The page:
No, because I'm not comparing them against each other. They are totally different movies trying to elicit completely different responses and emotions. One is an over the top homage to late night b-movies and 1970s kung-u pictures that is heavily leaning on humour and does not take itself seriously. The other is a gritty, dark drama about a very disturbed individual with heavy political examinations of the 1970s while also being almost a redemptive story mixed with tragedy. One is a very goofy popcorn muncher and the other is a prestige picture.

It isn't fair to compare those two movies. Same reason it isn't fair to compare 12 Years a Slave to The Big Sick or Valerian and the City of a Thousand Planets to Dunkirk. So, I don't. I go into those movies with different expectations and they all hit me in different ways.

If it connects to me in that special way, no matter if it is a horror or a romantic comedy or a family movie or a prestige drama, then it receives a higher star rating. I never have tried making a case that all four star movies are equal. I think that is an important thing to recognize when looking at my star ratings for a particular movie. It is all about being successful at achieving its goals and what is desired from that genre. Of course, the really great movies break the mold of the genre and achieve greatness by entertaining but doing something revolutionary and fresh.

Friday, January 05, 2018

Questions to Make 'The Movie Breakdown' Podcast Better

The Movie Breakdown is old enough now to be registered for Kindergarten in the fall. It seems like a good enough time to see if the movie review podcast has been delivering what the listeners want.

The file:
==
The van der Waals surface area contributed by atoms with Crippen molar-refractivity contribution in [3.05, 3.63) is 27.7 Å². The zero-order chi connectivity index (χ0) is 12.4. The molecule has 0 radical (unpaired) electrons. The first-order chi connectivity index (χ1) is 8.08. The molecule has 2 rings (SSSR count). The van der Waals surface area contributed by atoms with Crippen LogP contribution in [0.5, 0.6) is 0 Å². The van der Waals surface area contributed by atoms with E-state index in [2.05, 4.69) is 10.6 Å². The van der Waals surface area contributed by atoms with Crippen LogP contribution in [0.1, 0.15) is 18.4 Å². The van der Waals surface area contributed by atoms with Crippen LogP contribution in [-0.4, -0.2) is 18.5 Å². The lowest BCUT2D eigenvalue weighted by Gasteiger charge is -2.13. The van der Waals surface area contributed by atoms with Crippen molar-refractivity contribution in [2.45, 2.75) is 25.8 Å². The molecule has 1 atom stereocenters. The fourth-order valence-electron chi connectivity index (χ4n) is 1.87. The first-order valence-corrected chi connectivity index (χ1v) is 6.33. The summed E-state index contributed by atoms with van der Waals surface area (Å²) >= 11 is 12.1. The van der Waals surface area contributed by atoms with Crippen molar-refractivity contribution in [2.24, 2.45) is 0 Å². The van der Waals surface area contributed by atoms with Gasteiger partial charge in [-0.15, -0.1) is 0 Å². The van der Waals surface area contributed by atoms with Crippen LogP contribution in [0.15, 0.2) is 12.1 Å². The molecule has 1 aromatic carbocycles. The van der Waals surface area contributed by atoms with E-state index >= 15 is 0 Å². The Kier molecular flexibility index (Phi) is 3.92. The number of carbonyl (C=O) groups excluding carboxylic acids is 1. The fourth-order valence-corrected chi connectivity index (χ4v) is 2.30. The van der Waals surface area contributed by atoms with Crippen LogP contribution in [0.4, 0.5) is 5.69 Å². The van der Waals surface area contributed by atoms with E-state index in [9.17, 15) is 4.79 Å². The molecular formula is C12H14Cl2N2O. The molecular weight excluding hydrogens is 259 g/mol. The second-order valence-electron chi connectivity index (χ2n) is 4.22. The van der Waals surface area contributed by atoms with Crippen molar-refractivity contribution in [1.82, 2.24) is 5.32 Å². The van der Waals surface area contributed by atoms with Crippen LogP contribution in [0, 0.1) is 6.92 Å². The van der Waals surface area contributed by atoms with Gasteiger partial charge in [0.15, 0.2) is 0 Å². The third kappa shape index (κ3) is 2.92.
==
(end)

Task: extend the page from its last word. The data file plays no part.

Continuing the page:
I sort of asked this a few weeks ago, but I got no response so I'll try it again. What is the ideal length for the podcast? Do you like an hour long show? Do you prefer when we run closer to 90 minutes? Or would you want us to beef it up to two hours plus?

Our mid-year and year end shows run over two hours, and that probably will never change. For sake of my own time, I think I prefer recording an hour to 90 minutes show depending the importance of movies we are discussing. But as a listener, do you feel our shows could be tighter, or go even more in-depth or is the length and pace perfect now?

As for content, do you like having five movie reviews a show? Or do you feel that four is a better amount? Do you want there to be a news segment where we discuss the big events of the week? Would you like us to bring back the box office segment? Or the trailer reviews? If we add any content, we will likely cut out a movie review.

Would you be willing to support us if I set up a Patreon? If I did this, we would add a second show if we hit our goal. The money would also help us potentially cover things like festivals or have more special edition shows on top of the regular show. Do those things interest you? Do they interest you enough to pay a little bit of money each month to improve our shows?

As we enter our fifth year of The Movie Breakdown, how can we improve the show? I really hope to expand and grow listenership this year, but the best way to do that is make sure that we are offering what our current listeners want.

I would really appreciate feedback. I would also really like to thank you for listening to us over these last five years.